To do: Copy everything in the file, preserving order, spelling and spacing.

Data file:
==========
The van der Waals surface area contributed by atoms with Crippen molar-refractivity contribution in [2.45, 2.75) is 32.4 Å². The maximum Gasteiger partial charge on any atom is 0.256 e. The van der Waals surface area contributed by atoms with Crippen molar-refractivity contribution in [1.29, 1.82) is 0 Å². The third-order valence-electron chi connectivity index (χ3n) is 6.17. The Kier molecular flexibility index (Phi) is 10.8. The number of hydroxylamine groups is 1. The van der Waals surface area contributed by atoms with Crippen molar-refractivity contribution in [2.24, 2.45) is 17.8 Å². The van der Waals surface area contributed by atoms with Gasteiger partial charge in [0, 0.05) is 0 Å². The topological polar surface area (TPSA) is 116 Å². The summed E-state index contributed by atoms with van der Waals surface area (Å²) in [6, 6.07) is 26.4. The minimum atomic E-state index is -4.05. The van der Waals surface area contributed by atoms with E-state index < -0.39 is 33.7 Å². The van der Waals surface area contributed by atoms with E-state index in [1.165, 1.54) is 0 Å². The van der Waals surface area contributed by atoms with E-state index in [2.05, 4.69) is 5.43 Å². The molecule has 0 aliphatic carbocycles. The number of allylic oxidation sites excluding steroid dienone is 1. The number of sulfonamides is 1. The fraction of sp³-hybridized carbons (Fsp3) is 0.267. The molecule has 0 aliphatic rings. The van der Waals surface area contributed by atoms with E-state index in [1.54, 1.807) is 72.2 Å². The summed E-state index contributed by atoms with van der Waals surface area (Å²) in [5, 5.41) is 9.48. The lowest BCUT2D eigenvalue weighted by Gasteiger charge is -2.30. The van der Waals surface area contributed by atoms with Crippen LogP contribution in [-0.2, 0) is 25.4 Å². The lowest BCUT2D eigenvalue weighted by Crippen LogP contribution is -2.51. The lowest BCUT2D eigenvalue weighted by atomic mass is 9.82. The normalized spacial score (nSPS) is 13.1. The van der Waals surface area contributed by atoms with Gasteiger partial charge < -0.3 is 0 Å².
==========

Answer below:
The van der Waals surface area contributed by atoms with Crippen molar-refractivity contribution in [2.45, 2.75) is 32.4 Å². The maximum Gasteiger partial charge on any atom is 0.256 e. The van der Waals surface area contributed by atoms with Crippen molar-refractivity contribution in [1.29, 1.82) is 0 Å². The third-order valence-electron chi connectivity index (χ3n) is 6.17. The Kier molecular flexibility index (Phi) is 10.8. The number of hydroxylamine groups is 1. The van der Waals surface area contributed by atoms with Crippen molar-refractivity contribution in [2.24, 2.45) is 17.8 Å². The van der Waals surface area contributed by atoms with Gasteiger partial charge in [0, 0.05) is 0 Å². The topological polar surface area (TPSA) is 116 Å². The summed E-state index contributed by atoms with van der Waals surface area (Å²) in [6, 6.07) is 26.4. The minimum atomic E-state index is -4.05. The van der Waals surface area contributed by atoms with E-state index < -0.39 is 33.7 Å². The van der Waals surface area contributed by atoms with E-state index in [1.165, 1.54) is 0 Å². The van der Waals surface area contributed by atoms with E-state index in [2.05, 4.69) is 5.43 Å². The molecule has 0 aliphatic carbocycles. The number of allylic oxidation sites excluding steroid dienone is 1. The number of sulfonamides is 1. The fraction of sp³-hybridized carbons (Fsp3) is 0.267. The molecule has 0 aliphatic rings. The van der Waals surface area contributed by atoms with E-state index in [1.54, 1.807) is 72.2 Å². The summed E-state index contributed by atoms with van der Waals surface area (Å²) in [5, 5.41) is 9.48. The lowest BCUT2D eigenvalue weighted by Gasteiger charge is -2.30. The van der Waals surface area contributed by atoms with Crippen LogP contribution in [-0.2, 0) is 25.4 Å². The lowest BCUT2D eigenvalue weighted by Crippen LogP contribution is -2.51. The lowest BCUT2D eigenvalue weighted by atomic mass is 9.82. The normalized spacial score (nSPS) is 13.1. The van der Waals surface area contributed by atoms with Gasteiger partial charge < -0.3 is 0 Å².